Large Man with Dead Body: Oh, don't be such a baby.
    The Dead Collector: I can't take him.
    The Dead Body That Claims It Isn't: I feel fine.
    Large Man with Dead Body: Oh, do me a favor.
    The Dead Collector: I can't.
    Large Man with Dead Body: Well, can you hang around for a couple of minutes? He won't be long.
    The Dead Collector: I promised I'd be at the Robinsons'. They've lost nine today.
    Large Man with Dead Body: Well, when's your next round?
    The Dead Collector: Thursday.
    The Dead Body That Claims It Isn't: I think I'll go for a walk.
    Large Man with Dead Body: You're not fooling anyone, you know. Isn't there anything you could do?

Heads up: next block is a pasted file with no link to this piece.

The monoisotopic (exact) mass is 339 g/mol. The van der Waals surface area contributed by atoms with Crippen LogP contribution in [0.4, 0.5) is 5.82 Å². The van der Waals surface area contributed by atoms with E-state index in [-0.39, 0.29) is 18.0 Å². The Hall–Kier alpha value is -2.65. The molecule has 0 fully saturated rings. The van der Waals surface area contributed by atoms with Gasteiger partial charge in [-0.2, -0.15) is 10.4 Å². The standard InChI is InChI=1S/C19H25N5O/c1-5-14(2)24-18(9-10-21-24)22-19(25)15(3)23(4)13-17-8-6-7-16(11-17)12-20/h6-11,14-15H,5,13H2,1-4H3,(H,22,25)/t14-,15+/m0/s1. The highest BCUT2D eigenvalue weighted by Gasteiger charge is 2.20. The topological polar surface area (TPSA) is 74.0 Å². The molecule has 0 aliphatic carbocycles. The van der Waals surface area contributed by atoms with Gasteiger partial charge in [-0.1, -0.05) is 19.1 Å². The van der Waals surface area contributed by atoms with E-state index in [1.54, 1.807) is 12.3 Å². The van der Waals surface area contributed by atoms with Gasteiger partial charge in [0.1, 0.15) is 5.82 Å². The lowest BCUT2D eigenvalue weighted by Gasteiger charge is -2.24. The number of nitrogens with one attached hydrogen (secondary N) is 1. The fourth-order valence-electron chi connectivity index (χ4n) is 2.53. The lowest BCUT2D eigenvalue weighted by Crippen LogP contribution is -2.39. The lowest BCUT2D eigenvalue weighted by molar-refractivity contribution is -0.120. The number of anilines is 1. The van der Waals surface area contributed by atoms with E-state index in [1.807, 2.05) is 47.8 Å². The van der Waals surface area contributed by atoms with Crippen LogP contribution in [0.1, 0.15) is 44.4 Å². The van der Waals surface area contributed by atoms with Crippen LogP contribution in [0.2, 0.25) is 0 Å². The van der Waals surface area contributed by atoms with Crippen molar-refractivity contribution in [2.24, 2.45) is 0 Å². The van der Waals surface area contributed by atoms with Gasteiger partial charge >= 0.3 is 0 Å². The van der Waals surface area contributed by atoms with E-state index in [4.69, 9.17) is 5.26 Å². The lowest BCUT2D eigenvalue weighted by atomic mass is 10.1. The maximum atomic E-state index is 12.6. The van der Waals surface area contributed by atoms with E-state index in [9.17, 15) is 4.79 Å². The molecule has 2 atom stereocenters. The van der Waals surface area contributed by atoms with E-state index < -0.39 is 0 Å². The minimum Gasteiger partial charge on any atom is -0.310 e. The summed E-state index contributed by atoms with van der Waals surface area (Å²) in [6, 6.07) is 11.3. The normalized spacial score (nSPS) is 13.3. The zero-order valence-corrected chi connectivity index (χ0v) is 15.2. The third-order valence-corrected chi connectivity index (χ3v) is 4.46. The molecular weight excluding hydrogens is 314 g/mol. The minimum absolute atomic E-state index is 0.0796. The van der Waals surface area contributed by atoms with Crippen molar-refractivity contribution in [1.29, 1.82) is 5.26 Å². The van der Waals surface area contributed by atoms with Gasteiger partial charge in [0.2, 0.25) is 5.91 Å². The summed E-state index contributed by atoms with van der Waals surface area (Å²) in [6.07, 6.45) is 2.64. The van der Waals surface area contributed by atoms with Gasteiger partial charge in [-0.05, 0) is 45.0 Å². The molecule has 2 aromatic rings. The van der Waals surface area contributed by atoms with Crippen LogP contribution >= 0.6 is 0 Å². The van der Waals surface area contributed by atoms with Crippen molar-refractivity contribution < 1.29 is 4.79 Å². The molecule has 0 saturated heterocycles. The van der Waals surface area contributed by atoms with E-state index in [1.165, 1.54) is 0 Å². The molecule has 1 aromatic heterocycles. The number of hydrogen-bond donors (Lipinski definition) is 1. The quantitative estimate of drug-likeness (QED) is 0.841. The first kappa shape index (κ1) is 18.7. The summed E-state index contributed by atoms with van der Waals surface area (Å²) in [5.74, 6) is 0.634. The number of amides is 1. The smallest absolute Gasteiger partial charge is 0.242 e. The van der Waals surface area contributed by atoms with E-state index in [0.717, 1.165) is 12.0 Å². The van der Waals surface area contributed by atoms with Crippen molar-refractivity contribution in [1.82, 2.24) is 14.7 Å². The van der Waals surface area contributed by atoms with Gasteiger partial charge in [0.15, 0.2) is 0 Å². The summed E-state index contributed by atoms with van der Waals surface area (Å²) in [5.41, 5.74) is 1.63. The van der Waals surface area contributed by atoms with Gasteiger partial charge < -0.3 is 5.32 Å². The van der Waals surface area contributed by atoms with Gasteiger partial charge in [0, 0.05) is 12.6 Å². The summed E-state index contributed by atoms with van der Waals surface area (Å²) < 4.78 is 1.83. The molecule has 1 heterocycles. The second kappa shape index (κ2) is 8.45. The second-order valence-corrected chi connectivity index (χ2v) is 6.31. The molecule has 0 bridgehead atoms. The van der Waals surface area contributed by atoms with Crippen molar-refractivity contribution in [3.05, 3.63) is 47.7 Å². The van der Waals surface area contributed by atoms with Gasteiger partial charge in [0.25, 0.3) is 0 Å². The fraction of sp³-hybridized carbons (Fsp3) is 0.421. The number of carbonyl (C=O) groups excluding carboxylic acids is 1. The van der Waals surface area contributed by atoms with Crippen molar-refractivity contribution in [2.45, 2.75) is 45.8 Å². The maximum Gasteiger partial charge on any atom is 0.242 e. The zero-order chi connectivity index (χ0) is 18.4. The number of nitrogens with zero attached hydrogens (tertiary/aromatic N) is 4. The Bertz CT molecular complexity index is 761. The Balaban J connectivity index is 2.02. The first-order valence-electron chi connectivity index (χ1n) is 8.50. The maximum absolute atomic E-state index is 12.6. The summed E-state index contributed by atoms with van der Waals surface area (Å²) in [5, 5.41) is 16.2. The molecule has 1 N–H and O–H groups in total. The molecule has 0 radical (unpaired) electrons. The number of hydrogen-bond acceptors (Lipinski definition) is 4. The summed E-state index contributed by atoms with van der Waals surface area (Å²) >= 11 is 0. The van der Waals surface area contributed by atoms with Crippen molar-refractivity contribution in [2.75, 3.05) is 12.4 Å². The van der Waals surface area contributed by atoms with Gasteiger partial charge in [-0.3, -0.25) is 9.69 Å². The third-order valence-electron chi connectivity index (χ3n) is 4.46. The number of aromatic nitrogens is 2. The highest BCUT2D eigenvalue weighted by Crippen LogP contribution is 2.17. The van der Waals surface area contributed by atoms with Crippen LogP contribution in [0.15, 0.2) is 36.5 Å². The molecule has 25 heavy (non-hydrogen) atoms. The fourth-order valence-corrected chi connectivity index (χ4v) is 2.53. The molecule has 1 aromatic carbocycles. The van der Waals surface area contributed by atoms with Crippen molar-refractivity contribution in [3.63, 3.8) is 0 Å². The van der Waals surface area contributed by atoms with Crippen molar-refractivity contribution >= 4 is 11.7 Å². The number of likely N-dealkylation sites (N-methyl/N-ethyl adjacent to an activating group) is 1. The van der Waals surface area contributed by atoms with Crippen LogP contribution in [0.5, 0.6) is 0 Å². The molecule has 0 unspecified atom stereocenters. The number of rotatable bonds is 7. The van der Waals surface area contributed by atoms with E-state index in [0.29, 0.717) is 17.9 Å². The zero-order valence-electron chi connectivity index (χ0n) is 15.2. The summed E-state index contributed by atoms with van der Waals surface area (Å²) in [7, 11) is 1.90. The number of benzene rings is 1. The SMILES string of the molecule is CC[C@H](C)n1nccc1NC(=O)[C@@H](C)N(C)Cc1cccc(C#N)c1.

The Dead Body That Claims It Isn't: I feel happy. I feel happy.
    [the Dead Collector glances up and down the street furtively, then silences the Body with his a whack of his club]
    Large Man with Dead Body: Ah, thank you very much.
    The Dead Collector: Not at all. See you on Thursday.
    Large Man with Dead Body: Right.

  33. Ah, Amy.
    Once again, you steal my heart.
    I told my boys, when you find a girl who likes Monty Python, marry her.
    My first son misunderstood me and found a girl who looks and acts like Prince Herbert.
    There's still hope for the second......


  34. Well, I'd say better a girl who acts like Prince Herbert than a girl who acts like Prince Humperdink...

  35. I love it when Amy talks dirty...